Germany’s Angela Merkel marks the 30th anniversary of the fall of the Berlin Wall
Angela Merkel has urged Europe to defend ‘democracy and freedom, human rights and tolerance’ as Germany is today marking 30 years since the Berlin Wall fell, a pivotal moment in the events that brought down Communism in eastern Europe.
Merkel told political leaders and European guests at a ceremony that such values ‘must always be lived out and defended anew,’ warning that they could not be taken for granted.
Speaking in the Reconciliation Chapel on the former ‘death strip’ that ran alongside the wall, the chancellor said that the barrier that divided communist East from democratic West was ‘history’.
The German Chancellor, who grew up in East Germany, greeted members of the public as she arrived at Bernauer Strasse to symbolically place a rose in a standing section of the wall. Light installations, concerts and public debates are also being held throughout the city and other parts of Germany to mark the anniversary.
Leaders from Germany and other European nations are attending ceremonies on Saturday in Berlin recalling the peaceful protests that piled pressure on East Germany’s government to allow its citizens free passage to the west on November 9 1989.
28 years after its construction in August 1961 to stop a flood of defections to the democratic West, East Germany was on the brink of bankruptcy its productivity 40 per cent lower than West Germany.
The presidents of Slovakia, Zuzana Caputova, Czech Republic, Poland, Hungary joined German President Frank-Walter Steinmeier at the Visegard Four monument, which commemorates the country’s help in the unification of Germany.
Angela Merkel has urged Europe to defend ‘democracy’ and ‘freedom’ as Germany is today marking 30 years since the Berlin Wall fell, symbolically marking the start to the collapse of the Soviet Union
The main commemoration is being held at Bernauer Strasse, where one of the last parts of the wall that divided the city for 28 years still stands
Leaders from Germany and other European nations are attending ceremonies on Saturday in Berlin recalling the peaceful protests that piled pressure on East Germany’s government to allow its citizens free passage to the west on November 9 1989
The presidents of Slovakia, Zuzana Caputova, Czech Republic, Poland, Hungary joined German President Frank-Walter Steinmeier at the Visegard Four monument, which commemorates the country’s help in the unification of Germany
European leaders arrive at a section of the Berlin Wall for a symbolically laying of flowers inside a standing section of the Cold War relic
Carrying a similar message, the EU’s incoming chief Ursula von der Leyen noted that the euphoric optimism over liberal democracy and freedom that characterised November 9, 1989 has dissipated.
‘Today, we have to admit that our complacency was naive,’ said von der Leyen.
Russia is ‘using violence to shift established borders in Europe, and is trying to fill every vacuum that the US has left behind.’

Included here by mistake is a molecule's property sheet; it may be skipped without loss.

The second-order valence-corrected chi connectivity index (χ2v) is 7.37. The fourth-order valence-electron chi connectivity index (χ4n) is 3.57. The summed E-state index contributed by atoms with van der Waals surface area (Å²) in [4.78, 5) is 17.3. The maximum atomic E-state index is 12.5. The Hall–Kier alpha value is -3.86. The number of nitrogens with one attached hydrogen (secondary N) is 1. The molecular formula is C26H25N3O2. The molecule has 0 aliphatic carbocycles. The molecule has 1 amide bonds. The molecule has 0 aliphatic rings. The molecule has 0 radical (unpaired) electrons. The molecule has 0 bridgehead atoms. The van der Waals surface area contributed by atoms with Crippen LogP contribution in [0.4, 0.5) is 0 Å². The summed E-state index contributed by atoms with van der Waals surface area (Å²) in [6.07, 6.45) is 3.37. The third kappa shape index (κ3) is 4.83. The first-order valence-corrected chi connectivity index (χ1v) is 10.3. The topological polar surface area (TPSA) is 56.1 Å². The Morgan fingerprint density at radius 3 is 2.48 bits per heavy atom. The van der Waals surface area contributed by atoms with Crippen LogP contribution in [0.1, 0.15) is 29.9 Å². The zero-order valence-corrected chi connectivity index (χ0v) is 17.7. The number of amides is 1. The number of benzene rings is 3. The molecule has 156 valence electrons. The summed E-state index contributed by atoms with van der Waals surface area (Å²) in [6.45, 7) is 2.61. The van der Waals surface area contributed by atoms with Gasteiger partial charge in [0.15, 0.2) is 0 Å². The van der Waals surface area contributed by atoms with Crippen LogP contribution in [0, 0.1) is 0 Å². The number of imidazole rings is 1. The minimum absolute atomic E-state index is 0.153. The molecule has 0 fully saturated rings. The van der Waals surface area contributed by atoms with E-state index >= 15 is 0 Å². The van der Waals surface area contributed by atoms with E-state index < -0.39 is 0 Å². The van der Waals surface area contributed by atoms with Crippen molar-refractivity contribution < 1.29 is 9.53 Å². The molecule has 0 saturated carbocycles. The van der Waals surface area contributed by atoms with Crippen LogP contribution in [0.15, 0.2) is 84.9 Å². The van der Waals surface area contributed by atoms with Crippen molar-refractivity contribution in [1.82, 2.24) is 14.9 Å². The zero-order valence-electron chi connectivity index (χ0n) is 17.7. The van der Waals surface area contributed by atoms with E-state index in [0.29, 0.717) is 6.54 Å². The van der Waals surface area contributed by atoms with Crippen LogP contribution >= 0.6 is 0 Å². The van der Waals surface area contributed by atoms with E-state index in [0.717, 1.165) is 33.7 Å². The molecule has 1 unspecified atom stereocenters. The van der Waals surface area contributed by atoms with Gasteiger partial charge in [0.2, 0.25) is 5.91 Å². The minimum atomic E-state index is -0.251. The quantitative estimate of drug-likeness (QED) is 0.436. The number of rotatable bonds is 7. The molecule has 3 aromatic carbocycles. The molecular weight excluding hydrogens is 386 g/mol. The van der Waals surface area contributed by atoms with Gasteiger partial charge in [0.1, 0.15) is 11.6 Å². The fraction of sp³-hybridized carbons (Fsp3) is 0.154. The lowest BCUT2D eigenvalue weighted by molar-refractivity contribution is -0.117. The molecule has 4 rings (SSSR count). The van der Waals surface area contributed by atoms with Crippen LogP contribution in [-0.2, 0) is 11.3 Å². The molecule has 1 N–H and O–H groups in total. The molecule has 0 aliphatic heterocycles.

And hopes that China would develop closer to the Western liberal democracy model has not been fulfilled, she said.
Beyond the cracks surfacing in the global arena, a new chasm is opening up within Germany itself with the far-right gaining a strong foothold in the former communist states.
Underlining the problem herself, Merkel said those who thought the differences between the former communist east and the capitalist west could be ironed out earlier, sees ‘that it would take half a century or more.’
Debate has also opened up more intensively over the differences between the east and west as ‘nationalist and protectionist trends have gained ground worldwide, thereby fuelling more discussion too form a national perspective,’ Merkel told Sueddeutsche Zeitung.
German Chancellor Angela Merkel shakes hands with members of the public during a ceremony marking the 30th anniversary of the fall of the Berlin Wall
Czech President Milos Zeman (centre left) and German President Frank-Walter Steinmeier (centre right) attend the celebrations of the 30th anniversary
Amid the sombre mood, a serious political programme is planned for Saturday, with central European presidents to headline the official ceremonies.
They will join Merkel and President Frank-Walter Steinmeier to mark their countries’ ‘contribution … to the peaceful revolution’ that led to the collapse of the communist regime.
Merkel will speak at the Chapel of Reconciliation, which stands on a stretch of the former Berlin Wall border strip where local people jumped from windows the day the wall was built to escape the communist East, while others later dug tunnels towards the West.
Steinmeier will also make a speech at the Brandenburg Gate in the evening, before a series of concerts including one by the prestigious Berlin Philharmonic Orchestra.
On November 9, 1989, East German border guards, overwhelmed by large crowds, threw open the gates to West Berlin, allowing free passage for the first time since it was built.
The momentous event would end up bringing the communist regime crashing down and led to German reunification a year later.
Blunder that brought down the Berlin Wall: Thirty years on, minute by minute account of the day border guards were caught ogling a waitress, a young Angela Merkel walked into history and a lazy apparatchik who triggered it all
On a single day the previous week, nearly 2,000 had left the German Democratic Republic (GDR) for good.
Berliners on both sides wept as 7,000 soldiers erected barricades and barbed wire, blocked almost 200 roads and bricked up doors and windows in apartment blocks that faced the border. The 96-mile wall that followed became the most potent symbol of the Cold War.
But, by 1989, East Germany was on the brink of bankruptcy, its productivity 40 per cent lower than West Germany. And, as glasnost — the policy of openness espoused by Russia’s president, Mikhail Gorbachev — took hold, East Germany’s Politburo, the executive body of its Communist Party, found itself under increased pressure to reform.
When Gorbachev visited the GDR in October 1989, demonstrators on the streets shouted: ‘Gorby, help us! Gorby, help us!’
Confusion: East German border guards stand in front of the Brandenburg Gate as the wall begins to be breached
November 9, 1989